Nashua Publisher's Note: The color of pennies
By Jeff Rapsis
You should never stop learning, and among the things I can say I learned last year was that handling pennies in large quantities can turn your hands yellow.
I also discovered that there are still quite a few “wheat cents” still in circulation, meaning pennies minted before 1959 that have a pair of wheat stalks on the back.
I learned these things while helping out last fall during the annual Penny Picker fundraiser run every year by the Nashua Pastoral Care Center.
How it works is that for the next three weekends, teams of volunteers will visit neighborhoods throughout Nashua and collect pennies and other spare change. The money helps support the Pastoral Care Center’s operations year round.
What does the Pastoral Care Center do? They help local people and families get through times of crisis by listening, offering guidance, and providing low-income families assistance with basics such as food, shelter, and utilities.
Last year, the penny-picker fundraiser brought in about $40,000, all harvested from the spare change jars of Nashua households. I know because I helped “clean” the money as it was brought to Citizens Bank.
We did this by donning rubber gloves and going through endless bags of coins, picking out bobby pins, key rings, and other items that would jam the coin-counting machines at Citizens Bank on Main Street.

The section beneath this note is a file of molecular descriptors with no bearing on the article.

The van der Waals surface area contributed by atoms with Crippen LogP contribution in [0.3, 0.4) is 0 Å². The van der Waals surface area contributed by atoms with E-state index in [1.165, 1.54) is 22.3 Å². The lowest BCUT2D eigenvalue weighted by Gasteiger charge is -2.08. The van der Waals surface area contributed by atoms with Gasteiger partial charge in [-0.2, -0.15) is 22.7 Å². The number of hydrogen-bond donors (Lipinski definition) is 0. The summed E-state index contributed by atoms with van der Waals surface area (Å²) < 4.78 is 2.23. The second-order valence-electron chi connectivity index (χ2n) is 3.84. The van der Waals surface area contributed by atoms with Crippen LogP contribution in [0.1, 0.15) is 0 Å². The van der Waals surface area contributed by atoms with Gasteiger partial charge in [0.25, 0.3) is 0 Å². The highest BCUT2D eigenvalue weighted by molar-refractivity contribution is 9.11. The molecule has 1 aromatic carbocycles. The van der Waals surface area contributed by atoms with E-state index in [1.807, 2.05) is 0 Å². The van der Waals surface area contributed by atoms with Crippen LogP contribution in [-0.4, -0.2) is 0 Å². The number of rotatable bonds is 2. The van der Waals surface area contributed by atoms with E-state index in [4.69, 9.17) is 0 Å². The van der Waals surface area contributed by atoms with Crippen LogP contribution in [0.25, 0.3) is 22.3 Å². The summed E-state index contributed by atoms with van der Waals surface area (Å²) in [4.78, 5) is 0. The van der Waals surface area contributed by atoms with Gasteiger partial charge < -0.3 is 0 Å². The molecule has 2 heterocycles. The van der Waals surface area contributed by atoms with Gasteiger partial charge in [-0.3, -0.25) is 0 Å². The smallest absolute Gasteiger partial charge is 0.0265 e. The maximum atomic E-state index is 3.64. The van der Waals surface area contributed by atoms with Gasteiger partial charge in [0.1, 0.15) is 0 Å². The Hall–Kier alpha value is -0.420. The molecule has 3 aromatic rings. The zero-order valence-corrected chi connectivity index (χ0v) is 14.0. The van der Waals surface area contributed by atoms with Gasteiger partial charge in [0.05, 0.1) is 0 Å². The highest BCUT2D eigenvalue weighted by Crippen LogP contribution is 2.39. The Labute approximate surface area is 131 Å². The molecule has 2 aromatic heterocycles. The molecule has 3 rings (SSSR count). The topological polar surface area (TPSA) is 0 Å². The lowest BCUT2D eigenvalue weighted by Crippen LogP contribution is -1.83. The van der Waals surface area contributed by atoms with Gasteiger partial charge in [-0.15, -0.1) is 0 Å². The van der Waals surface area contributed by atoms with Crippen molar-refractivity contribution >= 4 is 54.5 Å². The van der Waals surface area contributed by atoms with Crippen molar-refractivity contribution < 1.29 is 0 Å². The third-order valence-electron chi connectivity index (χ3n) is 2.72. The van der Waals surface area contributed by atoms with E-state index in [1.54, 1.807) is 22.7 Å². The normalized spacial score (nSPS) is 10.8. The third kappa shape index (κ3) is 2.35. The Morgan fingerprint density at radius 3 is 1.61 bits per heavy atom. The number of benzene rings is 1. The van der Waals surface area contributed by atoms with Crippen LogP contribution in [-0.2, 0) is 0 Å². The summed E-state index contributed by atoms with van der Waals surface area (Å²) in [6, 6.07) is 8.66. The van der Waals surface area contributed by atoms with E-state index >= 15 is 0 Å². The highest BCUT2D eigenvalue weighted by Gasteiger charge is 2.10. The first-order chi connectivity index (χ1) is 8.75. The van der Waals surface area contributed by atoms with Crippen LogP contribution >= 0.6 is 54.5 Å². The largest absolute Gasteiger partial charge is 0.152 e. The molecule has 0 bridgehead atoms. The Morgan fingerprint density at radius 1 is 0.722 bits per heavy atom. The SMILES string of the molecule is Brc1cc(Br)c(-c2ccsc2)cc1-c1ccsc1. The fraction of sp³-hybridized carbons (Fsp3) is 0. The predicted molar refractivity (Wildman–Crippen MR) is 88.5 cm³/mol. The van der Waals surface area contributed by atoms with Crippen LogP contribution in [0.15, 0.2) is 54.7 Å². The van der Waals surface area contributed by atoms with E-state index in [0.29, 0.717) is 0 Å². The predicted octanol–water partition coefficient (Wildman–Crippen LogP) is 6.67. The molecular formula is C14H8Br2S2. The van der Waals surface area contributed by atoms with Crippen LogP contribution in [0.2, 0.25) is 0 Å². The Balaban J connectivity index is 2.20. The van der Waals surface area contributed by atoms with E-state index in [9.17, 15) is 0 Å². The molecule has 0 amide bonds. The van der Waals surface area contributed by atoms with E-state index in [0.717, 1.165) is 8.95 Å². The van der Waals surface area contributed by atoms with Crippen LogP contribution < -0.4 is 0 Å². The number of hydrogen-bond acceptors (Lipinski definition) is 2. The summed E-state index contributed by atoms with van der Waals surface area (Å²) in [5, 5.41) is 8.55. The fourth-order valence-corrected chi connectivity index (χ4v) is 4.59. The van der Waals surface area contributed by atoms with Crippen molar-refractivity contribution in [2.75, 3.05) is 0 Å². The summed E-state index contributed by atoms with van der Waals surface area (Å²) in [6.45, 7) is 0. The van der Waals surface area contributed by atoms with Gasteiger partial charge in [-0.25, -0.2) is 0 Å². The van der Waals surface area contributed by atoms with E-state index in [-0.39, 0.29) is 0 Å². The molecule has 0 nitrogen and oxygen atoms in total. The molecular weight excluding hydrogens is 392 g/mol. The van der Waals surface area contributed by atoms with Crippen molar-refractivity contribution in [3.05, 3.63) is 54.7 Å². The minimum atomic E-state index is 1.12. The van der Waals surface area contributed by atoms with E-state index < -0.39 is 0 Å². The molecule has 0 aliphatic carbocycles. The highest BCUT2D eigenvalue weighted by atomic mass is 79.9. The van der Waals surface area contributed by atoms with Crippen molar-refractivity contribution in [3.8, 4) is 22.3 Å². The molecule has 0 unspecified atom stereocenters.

That’s where I discovered how pennies turn your hands yellow. Well, not really yellow, but more like a kind of filthy ochre, with a greenish tinge. It was a color I don’t remember seeing in my Crayola box.
Besides helping out, I was there for a reason. I had volunteered to pay two cents for every wheat penny that turned up during the collection. The volume was just too much to search all bags in detail, but I got pretty good at picking them out as we went through the massive piles of coinage. In the end, I was forced to cough up something like $5 for 250 Wheat cents, some going back as far as 1916.
How can we top that excitement? Well, the 2006 Penny Picker fundraiser is about to commence, and since America is all about bigger and better and more, I will this time double my standing offer.
Yes! For any wheat cents collected during this year’s drive, I will pay the astonishing sum of four cents each. That’s quadruple (I love that word!) the value of your donation.
So not only will your change be doing a lot of good for Nashua (a lot more than if it werejust sitting around in a jar), but your really old change will be doing four times as much good as they did in the past.
Because my retirement savings are limited to a jar of change, I must limit the maximum value of this quadruple matching program to a total contribution of $500.
Hey, that’s a hundred times more than last year, so don’t go calling me Scrooge out there.